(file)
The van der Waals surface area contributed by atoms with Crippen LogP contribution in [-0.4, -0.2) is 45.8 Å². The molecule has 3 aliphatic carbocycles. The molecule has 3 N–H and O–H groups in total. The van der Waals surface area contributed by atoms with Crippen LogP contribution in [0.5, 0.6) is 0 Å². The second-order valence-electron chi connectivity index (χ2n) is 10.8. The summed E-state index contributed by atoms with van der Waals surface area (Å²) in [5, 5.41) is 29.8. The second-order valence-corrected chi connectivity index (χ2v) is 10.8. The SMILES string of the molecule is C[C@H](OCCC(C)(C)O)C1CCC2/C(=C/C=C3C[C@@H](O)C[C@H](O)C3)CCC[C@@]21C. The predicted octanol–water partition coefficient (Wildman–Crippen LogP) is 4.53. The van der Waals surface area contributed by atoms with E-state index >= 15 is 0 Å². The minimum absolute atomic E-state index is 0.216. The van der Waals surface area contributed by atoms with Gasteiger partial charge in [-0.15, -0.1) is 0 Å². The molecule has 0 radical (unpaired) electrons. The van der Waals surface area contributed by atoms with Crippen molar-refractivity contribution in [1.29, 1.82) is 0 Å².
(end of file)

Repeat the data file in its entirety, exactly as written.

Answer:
The van der Waals surface area contributed by atoms with Crippen LogP contribution in [-0.4, -0.2) is 45.8 Å². The molecule has 3 aliphatic carbocycles. The molecule has 3 N–H and O–H groups in total. The van der Waals surface area contributed by atoms with Crippen LogP contribution in [0.5, 0.6) is 0 Å². The second-order valence-electron chi connectivity index (χ2n) is 10.8. The summed E-state index contributed by atoms with van der Waals surface area (Å²) in [5, 5.41) is 29.8. The second-order valence-corrected chi connectivity index (χ2v) is 10.8. The SMILES string of the molecule is C[C@H](OCCC(C)(C)O)C1CCC2/C(=C/C=C3C[C@@H](O)C[C@H](O)C3)CCC[C@@]21C. The predicted octanol–water partition coefficient (Wildman–Crippen LogP) is 4.53. The van der Waals surface area contributed by atoms with E-state index >= 15 is 0 Å². The minimum absolute atomic E-state index is 0.216. The van der Waals surface area contributed by atoms with Gasteiger partial charge in [-0.15, -0.1) is 0 Å². The molecule has 0 radical (unpaired) electrons. The van der Waals surface area contributed by atoms with Crippen molar-refractivity contribution in [1.29, 1.82) is 0 Å².